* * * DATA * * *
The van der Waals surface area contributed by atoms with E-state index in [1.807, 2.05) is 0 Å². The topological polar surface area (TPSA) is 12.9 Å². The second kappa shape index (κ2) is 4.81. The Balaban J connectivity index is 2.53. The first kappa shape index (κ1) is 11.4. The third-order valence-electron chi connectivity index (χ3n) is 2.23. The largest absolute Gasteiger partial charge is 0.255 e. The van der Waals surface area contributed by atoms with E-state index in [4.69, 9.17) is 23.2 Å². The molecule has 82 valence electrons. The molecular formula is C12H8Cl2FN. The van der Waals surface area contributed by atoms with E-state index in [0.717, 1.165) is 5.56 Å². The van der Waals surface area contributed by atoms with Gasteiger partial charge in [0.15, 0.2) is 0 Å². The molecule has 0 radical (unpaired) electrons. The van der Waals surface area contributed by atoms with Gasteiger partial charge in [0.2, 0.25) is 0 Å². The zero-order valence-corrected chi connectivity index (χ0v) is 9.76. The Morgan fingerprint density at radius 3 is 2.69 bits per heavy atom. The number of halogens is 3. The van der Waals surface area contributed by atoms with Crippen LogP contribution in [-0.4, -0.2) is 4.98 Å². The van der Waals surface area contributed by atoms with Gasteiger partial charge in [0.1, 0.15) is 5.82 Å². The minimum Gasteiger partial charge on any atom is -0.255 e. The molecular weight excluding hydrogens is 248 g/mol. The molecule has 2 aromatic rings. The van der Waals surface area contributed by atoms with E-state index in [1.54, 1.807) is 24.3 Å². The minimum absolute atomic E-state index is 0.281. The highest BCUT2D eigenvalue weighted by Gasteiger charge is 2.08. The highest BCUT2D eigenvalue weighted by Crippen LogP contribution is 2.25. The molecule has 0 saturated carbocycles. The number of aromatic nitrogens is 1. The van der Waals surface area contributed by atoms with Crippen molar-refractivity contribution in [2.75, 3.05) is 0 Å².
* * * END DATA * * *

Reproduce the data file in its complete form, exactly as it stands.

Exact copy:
The van der Waals surface area contributed by atoms with E-state index in [1.807, 2.05) is 0 Å². The topological polar surface area (TPSA) is 12.9 Å². The second kappa shape index (κ2) is 4.81. The Balaban J connectivity index is 2.53. The first kappa shape index (κ1) is 11.4. The third-order valence-electron chi connectivity index (χ3n) is 2.23. The largest absolute Gasteiger partial charge is 0.255 e. The van der Waals surface area contributed by atoms with E-state index in [4.69, 9.17) is 23.2 Å². The molecule has 82 valence electrons. The molecular formula is C12H8Cl2FN. The van der Waals surface area contributed by atoms with E-state index in [0.717, 1.165) is 5.56 Å². The van der Waals surface area contributed by atoms with Gasteiger partial charge in [0.15, 0.2) is 0 Å². The molecule has 0 radical (unpaired) electrons. The van der Waals surface area contributed by atoms with Gasteiger partial charge in [0.2, 0.25) is 0 Å². The zero-order valence-corrected chi connectivity index (χ0v) is 9.76. The Morgan fingerprint density at radius 3 is 2.69 bits per heavy atom. The number of halogens is 3. The van der Waals surface area contributed by atoms with Crippen LogP contribution in [-0.4, -0.2) is 4.98 Å². The van der Waals surface area contributed by atoms with Gasteiger partial charge in [0.1, 0.15) is 5.82 Å². The minimum Gasteiger partial charge on any atom is -0.255 e. The molecular weight excluding hydrogens is 248 g/mol. The molecule has 2 aromatic rings. The van der Waals surface area contributed by atoms with E-state index in [1.54, 1.807) is 24.3 Å². The minimum absolute atomic E-state index is 0.281. The highest BCUT2D eigenvalue weighted by Gasteiger charge is 2.08. The highest BCUT2D eigenvalue weighted by Crippen LogP contribution is 2.25. The molecule has 0 saturated carbocycles. The number of aromatic nitrogens is 1. The van der Waals surface area contributed by atoms with Crippen molar-refractivity contribution in [2.75, 3.05) is 0 Å².